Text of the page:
Michael P. Judge, Los Angeles County Public Defender’s Office
George Miller, Congressmember, 7th Congressional District
Thanks to the legislative efforts of Representative MILLER and the lobbying efforts of JUDGE, Congress passed and the president signed into law the College Cost Reduction and Access Act (HR 2669), which makes it easier for freshly minted lawyers to take relatively low-paying jobs in the public sector. The law does this by extending the repayment period of student loans and forgiving the unpaid balance after ten years of public service.
Marty Katz, Sheppard Mullin Richter & Hampton, Century City
Category: ENTERTAINMENT LAW
KATZ won two big cases for Disney in 2007—a Ninth U.S. Circuit Court of Appeals decision affirming a lower court ruling that certain paintings allegedly shown to Disney 45 years ago did not bear a striking resemblance to the Epcot theme park, and a summary judgment against the claims that Sweet Home Alabama infringed on a previously submitted script. Also in 2007, Katz won a big judgment for Columbia Pictures that denied actor Robert Wagner a share of the ancillary and subsidiary rights to the Charlie’s Angels movies.
J. Clark Kelso, McGeorge School of Law, Sacramento
As California’s part-time, appointed chief information officer, KELSO consolidated data centers, set up a collaborative user group for government IT officials, and developed an IT system for managing technology issues. He also developed a strategic plan for the executive branch’s IT spending and procurement—all while saving the state $100 million annually.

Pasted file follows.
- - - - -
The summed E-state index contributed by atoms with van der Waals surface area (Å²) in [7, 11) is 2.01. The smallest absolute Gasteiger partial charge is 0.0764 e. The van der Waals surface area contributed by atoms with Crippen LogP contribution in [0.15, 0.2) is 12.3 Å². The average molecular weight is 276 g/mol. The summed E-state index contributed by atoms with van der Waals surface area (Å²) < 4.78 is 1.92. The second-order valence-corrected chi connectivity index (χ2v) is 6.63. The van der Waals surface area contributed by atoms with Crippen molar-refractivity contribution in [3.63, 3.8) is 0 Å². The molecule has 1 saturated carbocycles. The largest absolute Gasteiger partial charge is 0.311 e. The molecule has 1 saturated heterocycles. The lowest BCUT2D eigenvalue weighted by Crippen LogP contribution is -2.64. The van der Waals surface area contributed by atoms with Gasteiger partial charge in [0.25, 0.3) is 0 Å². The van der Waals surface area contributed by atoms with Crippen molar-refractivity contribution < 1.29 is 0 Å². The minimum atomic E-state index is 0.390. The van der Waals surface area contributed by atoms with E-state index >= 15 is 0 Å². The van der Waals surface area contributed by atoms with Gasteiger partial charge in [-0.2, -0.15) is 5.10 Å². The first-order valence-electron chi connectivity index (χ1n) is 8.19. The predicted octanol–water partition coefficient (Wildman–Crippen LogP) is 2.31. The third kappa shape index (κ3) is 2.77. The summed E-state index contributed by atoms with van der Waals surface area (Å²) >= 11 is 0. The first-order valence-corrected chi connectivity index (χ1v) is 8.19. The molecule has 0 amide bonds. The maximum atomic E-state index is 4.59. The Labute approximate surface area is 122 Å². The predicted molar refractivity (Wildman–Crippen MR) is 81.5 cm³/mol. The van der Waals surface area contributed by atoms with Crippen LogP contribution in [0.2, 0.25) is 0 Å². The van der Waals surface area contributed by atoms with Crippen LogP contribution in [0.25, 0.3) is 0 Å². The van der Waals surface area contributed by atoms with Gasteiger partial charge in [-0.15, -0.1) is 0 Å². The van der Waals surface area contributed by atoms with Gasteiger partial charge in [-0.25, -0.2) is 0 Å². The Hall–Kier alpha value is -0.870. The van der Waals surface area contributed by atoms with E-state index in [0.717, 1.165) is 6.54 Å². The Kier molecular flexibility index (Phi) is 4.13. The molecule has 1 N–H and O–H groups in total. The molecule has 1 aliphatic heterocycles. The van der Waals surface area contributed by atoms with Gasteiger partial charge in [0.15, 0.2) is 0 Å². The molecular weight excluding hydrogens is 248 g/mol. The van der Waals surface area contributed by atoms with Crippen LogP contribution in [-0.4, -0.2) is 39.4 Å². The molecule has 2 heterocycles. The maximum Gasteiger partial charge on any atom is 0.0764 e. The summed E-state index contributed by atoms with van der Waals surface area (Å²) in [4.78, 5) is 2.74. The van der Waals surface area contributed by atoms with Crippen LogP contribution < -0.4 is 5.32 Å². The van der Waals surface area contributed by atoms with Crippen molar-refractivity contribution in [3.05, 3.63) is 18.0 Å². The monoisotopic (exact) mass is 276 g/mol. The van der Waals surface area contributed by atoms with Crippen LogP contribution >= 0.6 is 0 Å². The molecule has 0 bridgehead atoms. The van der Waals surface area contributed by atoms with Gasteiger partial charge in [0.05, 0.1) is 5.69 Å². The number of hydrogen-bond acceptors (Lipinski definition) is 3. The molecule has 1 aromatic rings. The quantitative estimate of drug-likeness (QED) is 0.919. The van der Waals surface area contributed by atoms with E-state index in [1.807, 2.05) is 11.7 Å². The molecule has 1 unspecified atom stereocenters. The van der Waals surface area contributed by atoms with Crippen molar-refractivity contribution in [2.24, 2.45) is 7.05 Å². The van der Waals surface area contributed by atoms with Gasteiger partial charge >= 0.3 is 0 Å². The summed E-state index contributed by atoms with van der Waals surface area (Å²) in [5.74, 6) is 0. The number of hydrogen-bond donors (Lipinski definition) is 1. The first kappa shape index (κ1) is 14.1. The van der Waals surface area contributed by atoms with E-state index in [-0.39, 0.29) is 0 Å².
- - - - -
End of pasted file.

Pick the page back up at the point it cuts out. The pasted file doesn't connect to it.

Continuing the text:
Terry J. Kilpatrick, Sole Practitioner, San Luis Obispo
Category: DISABILITY RIGHTS
In May, KILPATRICK won a $221,000 judgment against the city of Riverside for inadequate wheelchair ramps—the state’s largest award for a single plaintiff in a disability-access case. The judgment, which followed a decade-long legal fight, forced the city to retool nearly 200 of its ramps—to make them an accessible slope as required by the Americans With Disabilities Act—within four months of the judgment.
Rachel Krevans, Morrison & Foerster, San Francisco
Category: INTELLECTUAL PROPERTY
KREVANS and her legal team used a bold strategy to defend two subsidiaries of satellite television company EchoStar Communications against a patent-infringement claim before a Texas jury. They acknowledged that EchoStar had infringed, but counterattacked by contending that plaintiff Forgent’s patent was actually invalid, putting Forgent on the defensive, and obtaining a unanimous jury verdict in EchoStar’s favor.